Clifton-Pohl Torus

Get Clifton%E2%80%93Pohl Torus essential facts below. View Videos or join the Clifton%E2%80%93Pohl Torus discussion. Add Clifton%E2%80%93Pohl Torus to your PopFlock.com topic list for future reference or share this resource on social media.
## Definition

## Geodesic incompleteness

## Conjugate points

## References

This article uses material from the Wikipedia page available here. It is released under the Creative Commons Attribution-Share-Alike License 3.0.

Clifton%E2%80%93Pohl Torus

In geometry, the **Clifton-Pohl torus** is an example of a compact Lorentzian manifold that is not geodesically complete. While every compact Riemannian manifold is also geodesically complete (by the Hopf-Rinow theorem), this space shows that the same implication does not generalize to pseudo-Riemannian manifolds.^{[1]} It is named after Yeaton H. Clifton and William F. Pohl, who described it in 1962 but did not publish their result.^{[2]}

Consider the manifold with the metric

Any homothety is an isometry of , in particular including the map:

Let be the subgroup of the isometry group generated by . Then has a proper, discontinuous action on . Hence the quotient which is topologically the torus, is a Lorentz surface that is called the Clifton-Pohl torus.^{[1]} Sometimes, by extension, a surface is called a Clifton-Pohl torus if it is a finite covering of the quotient of by any homothety of ratio different from .

It can be verified that the curve

is a geodesic of *M* that is not complete (since it is not defined at ).^{[1]} Consequently, (hence also ) is geodesically incomplete, despite the fact that is compact. Similarly, the curve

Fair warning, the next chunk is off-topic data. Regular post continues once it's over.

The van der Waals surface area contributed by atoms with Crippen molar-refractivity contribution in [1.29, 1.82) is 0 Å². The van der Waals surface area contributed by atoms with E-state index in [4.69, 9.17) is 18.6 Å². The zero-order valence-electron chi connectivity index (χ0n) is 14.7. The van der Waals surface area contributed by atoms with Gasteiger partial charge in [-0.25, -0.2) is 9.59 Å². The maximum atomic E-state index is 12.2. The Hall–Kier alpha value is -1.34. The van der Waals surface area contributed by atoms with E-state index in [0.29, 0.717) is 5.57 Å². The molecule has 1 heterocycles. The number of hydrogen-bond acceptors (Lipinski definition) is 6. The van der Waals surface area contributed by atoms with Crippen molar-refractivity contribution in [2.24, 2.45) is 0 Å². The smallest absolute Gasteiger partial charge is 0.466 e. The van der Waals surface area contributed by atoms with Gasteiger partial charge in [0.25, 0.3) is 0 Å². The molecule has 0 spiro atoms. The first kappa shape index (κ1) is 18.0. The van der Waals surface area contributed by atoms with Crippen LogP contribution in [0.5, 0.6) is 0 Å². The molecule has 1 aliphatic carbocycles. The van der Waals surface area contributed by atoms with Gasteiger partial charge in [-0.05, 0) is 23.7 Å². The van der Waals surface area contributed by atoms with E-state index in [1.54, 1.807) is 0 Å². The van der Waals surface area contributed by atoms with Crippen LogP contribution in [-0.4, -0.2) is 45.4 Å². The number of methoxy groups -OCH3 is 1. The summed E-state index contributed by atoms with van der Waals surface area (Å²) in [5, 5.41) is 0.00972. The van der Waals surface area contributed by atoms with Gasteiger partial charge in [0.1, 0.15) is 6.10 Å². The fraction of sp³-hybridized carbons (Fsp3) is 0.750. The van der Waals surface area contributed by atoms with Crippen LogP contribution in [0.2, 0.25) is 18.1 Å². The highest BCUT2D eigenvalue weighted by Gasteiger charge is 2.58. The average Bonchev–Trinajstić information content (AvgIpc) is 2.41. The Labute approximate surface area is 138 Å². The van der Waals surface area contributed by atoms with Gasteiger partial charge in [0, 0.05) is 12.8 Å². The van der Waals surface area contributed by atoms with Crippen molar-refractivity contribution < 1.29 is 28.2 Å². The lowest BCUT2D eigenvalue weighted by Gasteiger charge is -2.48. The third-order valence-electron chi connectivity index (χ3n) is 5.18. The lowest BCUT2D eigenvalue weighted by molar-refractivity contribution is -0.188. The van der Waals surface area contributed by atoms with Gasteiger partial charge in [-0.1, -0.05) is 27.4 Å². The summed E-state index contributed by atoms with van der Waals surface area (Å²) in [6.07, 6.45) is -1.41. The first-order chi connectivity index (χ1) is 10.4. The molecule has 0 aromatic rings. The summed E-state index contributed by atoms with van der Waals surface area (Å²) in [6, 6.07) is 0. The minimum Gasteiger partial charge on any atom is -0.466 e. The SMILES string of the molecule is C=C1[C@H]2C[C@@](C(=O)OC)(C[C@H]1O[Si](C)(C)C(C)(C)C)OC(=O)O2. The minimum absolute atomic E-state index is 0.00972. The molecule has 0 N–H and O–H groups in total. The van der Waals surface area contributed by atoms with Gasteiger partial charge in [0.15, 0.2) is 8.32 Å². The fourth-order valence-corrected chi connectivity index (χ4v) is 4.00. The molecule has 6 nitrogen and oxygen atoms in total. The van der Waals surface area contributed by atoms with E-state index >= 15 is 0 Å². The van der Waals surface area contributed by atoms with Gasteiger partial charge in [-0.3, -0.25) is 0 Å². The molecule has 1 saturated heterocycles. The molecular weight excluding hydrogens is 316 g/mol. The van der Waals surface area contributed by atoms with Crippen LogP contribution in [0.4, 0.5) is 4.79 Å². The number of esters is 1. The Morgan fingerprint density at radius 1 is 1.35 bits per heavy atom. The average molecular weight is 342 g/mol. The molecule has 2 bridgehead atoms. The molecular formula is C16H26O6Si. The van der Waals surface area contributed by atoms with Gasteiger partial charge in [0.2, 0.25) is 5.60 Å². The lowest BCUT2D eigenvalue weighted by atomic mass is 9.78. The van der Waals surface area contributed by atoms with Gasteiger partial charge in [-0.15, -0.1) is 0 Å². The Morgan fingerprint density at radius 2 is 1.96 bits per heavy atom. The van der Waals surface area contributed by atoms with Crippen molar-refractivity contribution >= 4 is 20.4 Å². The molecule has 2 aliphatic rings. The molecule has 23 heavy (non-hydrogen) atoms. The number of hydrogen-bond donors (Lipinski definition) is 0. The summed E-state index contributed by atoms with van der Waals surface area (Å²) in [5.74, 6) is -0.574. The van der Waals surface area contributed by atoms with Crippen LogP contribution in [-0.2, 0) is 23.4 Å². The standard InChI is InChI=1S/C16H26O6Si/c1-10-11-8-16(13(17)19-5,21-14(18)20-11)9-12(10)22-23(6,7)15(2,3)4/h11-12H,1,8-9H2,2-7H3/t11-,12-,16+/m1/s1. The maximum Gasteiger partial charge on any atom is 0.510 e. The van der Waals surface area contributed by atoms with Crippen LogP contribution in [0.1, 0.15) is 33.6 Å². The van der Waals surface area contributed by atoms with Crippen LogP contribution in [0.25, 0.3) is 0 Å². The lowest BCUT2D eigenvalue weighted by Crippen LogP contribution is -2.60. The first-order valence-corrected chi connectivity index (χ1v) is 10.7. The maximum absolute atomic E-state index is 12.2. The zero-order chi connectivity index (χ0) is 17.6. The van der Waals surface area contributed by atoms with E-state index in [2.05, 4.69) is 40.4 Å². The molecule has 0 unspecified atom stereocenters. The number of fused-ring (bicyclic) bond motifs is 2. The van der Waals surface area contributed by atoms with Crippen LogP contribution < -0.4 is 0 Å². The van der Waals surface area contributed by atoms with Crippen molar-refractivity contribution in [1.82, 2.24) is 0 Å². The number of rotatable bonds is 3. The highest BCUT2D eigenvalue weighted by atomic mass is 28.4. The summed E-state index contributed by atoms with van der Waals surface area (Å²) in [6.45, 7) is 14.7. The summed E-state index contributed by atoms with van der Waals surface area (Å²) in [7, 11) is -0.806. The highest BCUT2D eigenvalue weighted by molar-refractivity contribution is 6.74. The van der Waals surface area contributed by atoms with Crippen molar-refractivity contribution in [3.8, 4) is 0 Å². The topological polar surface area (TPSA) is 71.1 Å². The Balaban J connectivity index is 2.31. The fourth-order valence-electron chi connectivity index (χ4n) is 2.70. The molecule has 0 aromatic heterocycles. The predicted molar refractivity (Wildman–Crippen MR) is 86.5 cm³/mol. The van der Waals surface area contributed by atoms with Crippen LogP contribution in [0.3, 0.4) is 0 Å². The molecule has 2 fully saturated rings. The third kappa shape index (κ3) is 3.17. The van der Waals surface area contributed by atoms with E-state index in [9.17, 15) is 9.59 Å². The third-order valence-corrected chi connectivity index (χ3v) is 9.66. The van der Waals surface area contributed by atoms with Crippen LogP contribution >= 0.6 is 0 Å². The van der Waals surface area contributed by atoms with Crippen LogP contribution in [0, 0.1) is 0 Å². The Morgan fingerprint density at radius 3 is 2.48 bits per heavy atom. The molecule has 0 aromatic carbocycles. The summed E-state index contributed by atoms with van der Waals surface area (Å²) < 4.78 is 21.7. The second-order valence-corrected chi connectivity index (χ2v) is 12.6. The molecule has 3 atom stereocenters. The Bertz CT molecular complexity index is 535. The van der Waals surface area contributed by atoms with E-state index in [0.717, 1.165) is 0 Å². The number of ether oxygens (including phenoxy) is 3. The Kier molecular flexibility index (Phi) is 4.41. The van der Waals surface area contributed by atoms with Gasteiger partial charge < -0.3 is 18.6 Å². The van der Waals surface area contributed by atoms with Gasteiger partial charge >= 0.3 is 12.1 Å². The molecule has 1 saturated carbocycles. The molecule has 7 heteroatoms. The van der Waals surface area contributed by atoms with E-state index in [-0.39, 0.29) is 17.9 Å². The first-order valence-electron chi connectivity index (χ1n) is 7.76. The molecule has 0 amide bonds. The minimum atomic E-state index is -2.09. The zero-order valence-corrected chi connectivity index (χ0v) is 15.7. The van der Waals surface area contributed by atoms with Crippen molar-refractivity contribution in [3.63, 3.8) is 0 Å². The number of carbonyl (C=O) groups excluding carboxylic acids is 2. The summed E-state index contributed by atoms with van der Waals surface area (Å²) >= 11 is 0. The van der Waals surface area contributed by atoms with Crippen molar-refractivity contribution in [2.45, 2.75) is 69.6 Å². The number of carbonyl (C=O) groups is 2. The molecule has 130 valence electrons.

is a null geodesic that is incomplete. In fact, every null geodesic on or is incomplete.

The geodesic incompleteness of the Clifton-Pohl torus is better seen as a direct consequence of the fact that is extendable, i.e. that it can be seen as a subset of a bigger Lorentzian surface. It is a direct consequence of a simple change of coordinates. With

consider

The metric (i.e. the metric expressed in the coordinates ) reads

But this metric extends naturally from to , where

The surface , known as the extended Clifton-Pohl plane, is geodesically complete.^{[3]}

The Clifton-Pohl tori are also remarkable by the fact that they are the only non-flat Lorentzian tori with no conjugate points that are known.^{[3]} The extended Clifton-Pohl plane contains a lot of pairs of conjugate points, some of them being in the boundary of i.e. "at infinity" in .
Recall also that, by a theorem of E. Hopf no such tori exists in the Riemannian setting.^{[4]}

- ^
^{a}^{b}^{c}O'Neill, Barrett (1983),*Semi-Riemannian Geometry With Applications to Relativity*, Pure and Applied Mathematics,**103**, Academic Press, p. 193, ISBN 9780080570570. **^**Wolf, Joseph A. (2011),*Spaces of constant curvature*(6th ed.), AMS Chelsea Publishing, Providence, RI, p. 95, ISBN 978-0-8218-5282-8, MR 2742530.- ^
^{a}^{b}Bavard, Ch.; Mounoud, P. (2013), "Surfaces lorentziennes sans points conjugués",*Geometry and Topology*,**17**: 469-492, doi:10.2140/gt.2013.17.469 **^**Hopf, E. (1948), "Closed surfaces without conjugate points",*Proc. Natl. Acad. Sci. U.S.A.*,**34**: 47-51, Bibcode:1948PNAS...34...47H, doi:10.1073/pnas.34.2.47, PMC 1062913, PMID 16588785

This article uses material from the Wikipedia page available here. It is released under the Creative Commons Attribution-Share-Alike License 3.0.

Popular Products

Music Scenes

Popular Artists